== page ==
When the Fannie Rose Candy Shop opened in 2010 in downtown Duluth, its owners had set out to create a vintage candy store.

Nostalgic, bulk and “penny” candies, chocolates and truffles filled the store’s bins, shelves and display cases. The store at 103 E. Superior St. also offered popcorn made on-site.

But something unexpected happened.

Their gourmet popcorn took off, with sales growing each year. And this year, popcorn sales are surpassing candy sales.

Popcorn is now the staple of the business.

“Tourists definitely love it, but our biggest users have been our local market,” said store manager Matt Marturano. “We sell most of the candy in summer to tourists, but we sell popcorn year-round.”

As their popcorn’s popularity grew, owners Pat and Don Garofalo added flavors and mixes like white cheddar, garlic Parmesan and spicy queso taco popcorn as well as seasonal offerings such as caramel apple pie in the fall. Their seasonal birthday cake popcorn - which shouldn’t be kept warmer than room temperature because it contains white chocolate - is such a success it might be made available year-round.

“It’s exciting,” Pat Garofalo said of their popcorn’s gains. “We always wanted our popcorn to be … Duluthians’ snack food (of choice).”

A wholesale component was added to the business a few years ago. Now the popcorn also is sold in several other outlets, including Mount Royal Fine Foods and the gift stores at Glensheen and Edgewater Resort and Waterpark in Duluth.

Repeat customers

But it all started in 2010 with three basic popcorn varieties - caramel, cheese and buttered popcorn. Caramel and cheese were combined to become the Duluth mix; all three together became the Trio mix.

“When we opened the shop, popcorn wasn’t a big thing in Duluth,” Garofalo said. “It was popular in Canal Park, but there was not a popcorn shop like we have.”

For the first year, popcorn sales were less than 20 percent of the store’s business,

according to Marturano, who has been store manager for 4½ of its five years. But as the specialty store established a foothold in Old Downtown, he noticed they were getting repeat customers coming back for their popcorn.

“Slowly but surely, as the months and years ticked by, I noticed the popcorn was moving on up,” he said. “Candy sales have stayed the same, but popcorn keeps picking up.”

Many of their popcorn regulars are downtown workers, including employees at nearby Enbridge Energy, Minnesota Power and Maurices.

Regulars include Heather Morrow, who works for Visit Duluth.

“It’s the best popcorn I’ve ever had that doesn’t taste processed,” she said. “All cheese popcorn tastes very processed in the grocery store and at the other popcorn carts.”

Her favorites are Fannie Rose’s cheddar popcorn and the Duluth mix, which is the store’s most popular popcorn.

“I like to tell people they’re there and how good their popcorn is,” Morrow said. “If you like popcorn, that is just really great popcorn.”

To get the word out, a popcorn banner is outside the store. And fans above the front door send the store’s popcorn aromas outside.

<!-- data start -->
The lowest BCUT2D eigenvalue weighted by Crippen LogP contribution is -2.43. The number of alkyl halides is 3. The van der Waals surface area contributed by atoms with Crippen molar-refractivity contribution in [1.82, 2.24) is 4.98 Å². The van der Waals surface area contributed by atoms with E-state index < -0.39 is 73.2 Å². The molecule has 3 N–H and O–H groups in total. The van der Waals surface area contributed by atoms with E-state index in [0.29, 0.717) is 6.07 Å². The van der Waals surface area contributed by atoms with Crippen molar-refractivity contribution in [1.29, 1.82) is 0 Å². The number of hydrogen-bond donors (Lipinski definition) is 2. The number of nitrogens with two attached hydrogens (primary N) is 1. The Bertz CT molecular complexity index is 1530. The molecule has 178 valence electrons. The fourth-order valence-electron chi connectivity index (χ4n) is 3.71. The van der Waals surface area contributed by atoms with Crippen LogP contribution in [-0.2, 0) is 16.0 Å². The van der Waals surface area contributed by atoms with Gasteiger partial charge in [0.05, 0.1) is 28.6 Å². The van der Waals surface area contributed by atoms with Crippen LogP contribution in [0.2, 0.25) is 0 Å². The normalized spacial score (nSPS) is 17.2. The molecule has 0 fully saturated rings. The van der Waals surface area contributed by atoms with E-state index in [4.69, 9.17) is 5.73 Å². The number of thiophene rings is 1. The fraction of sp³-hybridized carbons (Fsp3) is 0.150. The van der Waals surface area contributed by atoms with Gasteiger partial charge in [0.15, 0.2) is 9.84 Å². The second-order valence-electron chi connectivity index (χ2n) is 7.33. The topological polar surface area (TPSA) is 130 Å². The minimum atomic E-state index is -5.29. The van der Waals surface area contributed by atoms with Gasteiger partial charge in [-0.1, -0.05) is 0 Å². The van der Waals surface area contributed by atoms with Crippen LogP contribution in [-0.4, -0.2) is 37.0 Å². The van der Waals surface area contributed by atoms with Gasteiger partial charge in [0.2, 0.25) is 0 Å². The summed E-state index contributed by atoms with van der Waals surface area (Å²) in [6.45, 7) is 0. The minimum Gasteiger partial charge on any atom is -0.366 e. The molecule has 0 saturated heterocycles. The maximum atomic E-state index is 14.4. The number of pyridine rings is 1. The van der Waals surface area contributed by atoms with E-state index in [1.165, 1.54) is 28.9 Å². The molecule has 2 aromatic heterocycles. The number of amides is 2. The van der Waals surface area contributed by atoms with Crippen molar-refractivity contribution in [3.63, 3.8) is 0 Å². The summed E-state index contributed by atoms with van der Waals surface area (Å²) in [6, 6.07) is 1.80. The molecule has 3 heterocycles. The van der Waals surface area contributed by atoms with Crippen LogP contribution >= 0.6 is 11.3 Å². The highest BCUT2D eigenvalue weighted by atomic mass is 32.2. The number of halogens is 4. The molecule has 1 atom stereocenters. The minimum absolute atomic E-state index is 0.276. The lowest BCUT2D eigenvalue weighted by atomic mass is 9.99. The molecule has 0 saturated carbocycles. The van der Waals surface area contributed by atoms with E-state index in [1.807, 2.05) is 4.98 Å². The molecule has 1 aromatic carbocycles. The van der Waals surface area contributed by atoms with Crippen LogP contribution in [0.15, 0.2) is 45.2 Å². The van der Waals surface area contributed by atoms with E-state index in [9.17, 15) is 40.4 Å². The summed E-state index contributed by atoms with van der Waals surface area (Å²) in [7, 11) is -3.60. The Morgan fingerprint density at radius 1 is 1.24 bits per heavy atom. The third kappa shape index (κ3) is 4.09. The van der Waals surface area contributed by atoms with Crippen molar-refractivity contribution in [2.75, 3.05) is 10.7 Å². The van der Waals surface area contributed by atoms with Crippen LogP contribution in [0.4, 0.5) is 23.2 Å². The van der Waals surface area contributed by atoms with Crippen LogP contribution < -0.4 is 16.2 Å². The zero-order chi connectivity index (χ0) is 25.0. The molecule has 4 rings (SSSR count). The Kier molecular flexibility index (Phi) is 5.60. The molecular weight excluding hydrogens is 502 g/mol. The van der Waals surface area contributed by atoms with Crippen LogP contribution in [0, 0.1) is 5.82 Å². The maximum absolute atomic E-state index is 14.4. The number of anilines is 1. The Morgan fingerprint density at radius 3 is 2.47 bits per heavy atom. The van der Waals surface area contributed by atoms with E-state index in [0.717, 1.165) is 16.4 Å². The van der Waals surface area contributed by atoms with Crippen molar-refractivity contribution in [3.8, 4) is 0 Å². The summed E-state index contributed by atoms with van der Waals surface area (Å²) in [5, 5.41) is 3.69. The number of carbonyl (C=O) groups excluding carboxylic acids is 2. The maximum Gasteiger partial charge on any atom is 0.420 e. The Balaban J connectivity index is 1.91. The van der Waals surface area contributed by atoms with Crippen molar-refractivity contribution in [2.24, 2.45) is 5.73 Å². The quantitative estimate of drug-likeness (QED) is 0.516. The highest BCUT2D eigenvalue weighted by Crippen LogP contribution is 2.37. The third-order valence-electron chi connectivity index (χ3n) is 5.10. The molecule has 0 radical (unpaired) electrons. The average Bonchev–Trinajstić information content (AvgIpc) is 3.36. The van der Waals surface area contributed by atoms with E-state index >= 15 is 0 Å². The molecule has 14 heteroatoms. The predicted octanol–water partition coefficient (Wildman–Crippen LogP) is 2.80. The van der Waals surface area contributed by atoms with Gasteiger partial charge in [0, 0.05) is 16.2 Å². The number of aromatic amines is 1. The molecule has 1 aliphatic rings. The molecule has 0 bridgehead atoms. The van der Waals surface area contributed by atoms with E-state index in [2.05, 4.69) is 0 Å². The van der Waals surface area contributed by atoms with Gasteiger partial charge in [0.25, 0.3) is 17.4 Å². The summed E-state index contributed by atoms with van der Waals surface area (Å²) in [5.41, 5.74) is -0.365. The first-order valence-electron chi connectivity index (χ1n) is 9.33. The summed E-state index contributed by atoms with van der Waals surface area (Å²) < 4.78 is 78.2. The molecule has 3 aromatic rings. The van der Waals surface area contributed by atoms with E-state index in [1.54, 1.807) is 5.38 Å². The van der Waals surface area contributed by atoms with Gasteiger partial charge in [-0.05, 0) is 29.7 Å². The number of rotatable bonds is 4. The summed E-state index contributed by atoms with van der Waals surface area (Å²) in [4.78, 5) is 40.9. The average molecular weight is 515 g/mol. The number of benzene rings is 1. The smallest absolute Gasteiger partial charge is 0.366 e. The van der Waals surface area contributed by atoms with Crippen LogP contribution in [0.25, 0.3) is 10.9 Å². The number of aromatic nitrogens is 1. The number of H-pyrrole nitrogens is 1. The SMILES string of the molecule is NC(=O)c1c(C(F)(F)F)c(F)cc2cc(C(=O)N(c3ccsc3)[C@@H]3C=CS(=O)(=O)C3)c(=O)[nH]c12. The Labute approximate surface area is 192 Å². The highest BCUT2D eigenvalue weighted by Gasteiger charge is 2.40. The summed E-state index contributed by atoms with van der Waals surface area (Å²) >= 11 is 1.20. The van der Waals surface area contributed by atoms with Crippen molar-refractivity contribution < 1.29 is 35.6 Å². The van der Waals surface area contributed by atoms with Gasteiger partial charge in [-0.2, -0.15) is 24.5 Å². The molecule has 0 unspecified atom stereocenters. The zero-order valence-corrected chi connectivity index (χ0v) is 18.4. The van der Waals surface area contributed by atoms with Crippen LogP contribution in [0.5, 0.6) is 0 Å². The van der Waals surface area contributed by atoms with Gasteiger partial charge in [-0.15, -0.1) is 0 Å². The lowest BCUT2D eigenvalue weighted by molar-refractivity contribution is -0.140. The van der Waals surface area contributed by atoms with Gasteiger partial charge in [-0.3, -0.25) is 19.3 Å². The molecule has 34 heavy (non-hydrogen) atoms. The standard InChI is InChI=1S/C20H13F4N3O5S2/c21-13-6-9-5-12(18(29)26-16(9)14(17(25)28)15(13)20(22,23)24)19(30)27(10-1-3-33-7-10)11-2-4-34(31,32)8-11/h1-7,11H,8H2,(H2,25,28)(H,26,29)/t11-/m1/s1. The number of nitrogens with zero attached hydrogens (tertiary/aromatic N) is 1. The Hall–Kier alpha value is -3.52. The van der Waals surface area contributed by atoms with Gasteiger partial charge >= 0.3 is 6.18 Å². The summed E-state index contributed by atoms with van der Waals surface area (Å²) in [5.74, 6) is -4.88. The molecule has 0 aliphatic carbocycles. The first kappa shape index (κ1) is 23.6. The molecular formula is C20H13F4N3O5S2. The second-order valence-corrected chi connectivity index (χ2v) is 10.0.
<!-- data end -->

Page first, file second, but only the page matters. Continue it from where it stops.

It’s effective.

“You can smell it on the street; that’s what drove us in,“ said Jennifer Keeler, who stopped in last week with three of her sisters during a visit to Duluth. Two left with popcorn.

The smell of popcorn also brought in Aaron Main and a friend, who were walking by after having lunch at nearby Pizza Luce. They had resisted the temptation before when they walked by, but this time they gave in.

“It’s delicious,” said Main as he tried his first kernels of the Duluth mix.

The store’s popcorn comes in four sizes with varying prices depending on the variety. The cheapest, a small bag of buttered popcorn, is $1. The Duluth mix costs $3.79 for a small (6 cups), $8.99 for medium (16 cups), $17.99 for large (32 cups) and $69.99 for jumbo (132 cups).

The jumbo, big enough for more than 50 people, is most often gotten for weddings and other special events, Marturano said.

Keeping it fresh

For wholesale, the store’s popcorn is packaged in a thick, heat-sealed bag that keeps the popcorn good for several months. At the store, most of the popcorn is kept fresh in warmers and scooped out as customers buy it. Seasonal offerings, however, are pre-packaged.

“We make it fresh at the store as often as we need to,” Marturano said. “In summer we are making it every day. In December, our busiest month, we’re making it from the time we open until the time we close.”

Their popcorn tins, which come in three sizes, also are filled when people buy them and can be one or a combination of popcorns. They’re especially popular holiday gifts, he said.

So with popcorn becoming the bulk of Fannie Rose’s business this year, where does it go from here?

“The overall future goal is to increase popcorn sales and push for a larger wholesale business,” Marturano said.

For now, they have some capacity to make more popcorn at the store. But if demand grows beyond its limit, establishing an off-site popcorn warehouse is possible, he said.

But the downtown store wouldn’t go away.

“We would keep the downtown store and continue making the popcorn there that’s sold at the store,” he said.

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Fannie Rose Candy Shop: www.fannierosecandy.com